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Harmony? Really?

Harmony? Really?

The Rt. Hon. Michael Gove MP, has launched a vision for the future of British agriculture which features the word 'harmony' in the title. Foolish optimism, perhaps? Our MD, Philip Gibson, looks at what it is all about…

The government's consultation document on the future of British agricultural policy - 'Health and Harmony: The Future of Food, Farming and the Environment in a Green Brexit' - has recently been published. This document sets out a vision for how agriculture will be supported and directed in the future and, it would seem on the surface at least, that Defra is an oasis of calm in the otherwise stormy waters of Brexit. Gove seems to be fairly popular - he's articulate and bright and seems to have a clear view on the future, which has been broadly accepted as a sensible approach.

After decades of being constrained by the EU's Common Agricultural Policy we now have the opportunity to set out our own stall for the future. Sounds good? Well, the devil will be in the detail, of course.

In brief, Gove's proposals are that support payments will change from a system based on the area of land farmed, towards a new approach focused on paying farmers 'public money for public good'. In practice, it seems that this will focus on the environment, through a recognition of the value of natural capital, although it could also include investment in skills and technology to improve productivity, providing public access to farmland, enhanced animal welfare standards and measures to support resilience of rural communities.

Critically, the government is consulting with the industry to determine the exact shape and implementation of future policy, so this doesn't appear to be about being done unto - for now, at least. But what will this new approach mean for the agricultural industry in the UK?

Here the jury is out. A focus on the environment has been welcomed by many - particularly the NGO community - and is also nothing new, as the 2003 Curry report and the 2010 Lawton report both argued for more focus on environmental activity and the delivery of public good. What is different is the focus on payment by results and natural capital, but it remains unclear exactly how success will be determined.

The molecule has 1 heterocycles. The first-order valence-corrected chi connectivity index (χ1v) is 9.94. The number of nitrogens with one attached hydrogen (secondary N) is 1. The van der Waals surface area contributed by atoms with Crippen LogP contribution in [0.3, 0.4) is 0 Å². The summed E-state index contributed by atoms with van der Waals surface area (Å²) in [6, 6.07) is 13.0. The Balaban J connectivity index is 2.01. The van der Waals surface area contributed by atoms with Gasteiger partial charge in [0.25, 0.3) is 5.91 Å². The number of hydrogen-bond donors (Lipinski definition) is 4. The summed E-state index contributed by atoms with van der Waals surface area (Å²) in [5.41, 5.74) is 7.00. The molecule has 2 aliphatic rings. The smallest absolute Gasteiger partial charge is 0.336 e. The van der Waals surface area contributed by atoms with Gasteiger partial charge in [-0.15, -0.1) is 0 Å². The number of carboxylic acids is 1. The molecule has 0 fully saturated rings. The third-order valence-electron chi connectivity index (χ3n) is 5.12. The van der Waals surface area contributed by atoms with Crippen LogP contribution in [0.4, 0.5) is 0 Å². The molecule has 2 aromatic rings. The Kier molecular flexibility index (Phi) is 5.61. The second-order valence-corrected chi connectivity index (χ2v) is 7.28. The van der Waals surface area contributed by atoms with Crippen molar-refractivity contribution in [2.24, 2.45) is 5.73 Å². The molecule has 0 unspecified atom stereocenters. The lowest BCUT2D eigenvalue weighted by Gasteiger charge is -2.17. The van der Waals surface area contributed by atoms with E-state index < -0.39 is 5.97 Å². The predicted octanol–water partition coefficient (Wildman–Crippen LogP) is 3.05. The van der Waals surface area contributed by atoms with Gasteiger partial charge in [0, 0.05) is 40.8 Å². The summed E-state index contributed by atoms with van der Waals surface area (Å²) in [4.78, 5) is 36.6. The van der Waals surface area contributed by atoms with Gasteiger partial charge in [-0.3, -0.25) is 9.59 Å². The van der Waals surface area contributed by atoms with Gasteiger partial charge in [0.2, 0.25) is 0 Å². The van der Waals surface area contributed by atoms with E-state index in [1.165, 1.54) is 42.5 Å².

Yet others think that the proposals haven't given enough emphasis to food production. Back in July 2017, a report was published by the University of Sussex - 'A Food Brexit: time to get real' - which outlined that 31% of food consumed in the UK comes from the EU, and called for the government to "make a clear and explicit commitment to ensuring a sufficient, sustainable, safe and equitable supply of food, and set out how that will be achieved when and if the UK is no longer in the EU." It went on to suggest that "unless some such broad commitment is made and delivered, we foresee a danger of the UK's food supply becoming insufficient, increasingly unsustainable, unsafe and inequitable." Yet the consultation the government has issued doesn't really focus on how we can build a resilient and secure supply of domestically produced food at all. Surely food security is the ultimate public good, yet it doesn't seem to feature in the government's thinking at present.

One thing's for sure - we face considerable change, in some sectors more than others. Sectors that rely heavily on basic payment support for survival such as the beef and sheep sectors could struggle, particularly if trade deals don't deliver free access to EU markets.

One man's troubles might be another man's opportunity, however. Perhaps a fundamental re-map of British agriculture, whilst painful in the short term, might be the shot in the arm the industry needs to prosper in the future?

The consultation process, which ends in mid-May, is critical. When considered alongside the wider issues of Brexit that will also impact on agriculture, such as uncertainty over trade arrangements, access to markets and exchange rate volatility, the only immediate thing Brexit brings is insecurity. Will we end up with food, farming and the environment being in harmony, as Gove's optimistically-titled consultation suggests? Time will tell.

Written by Philip at 15:43

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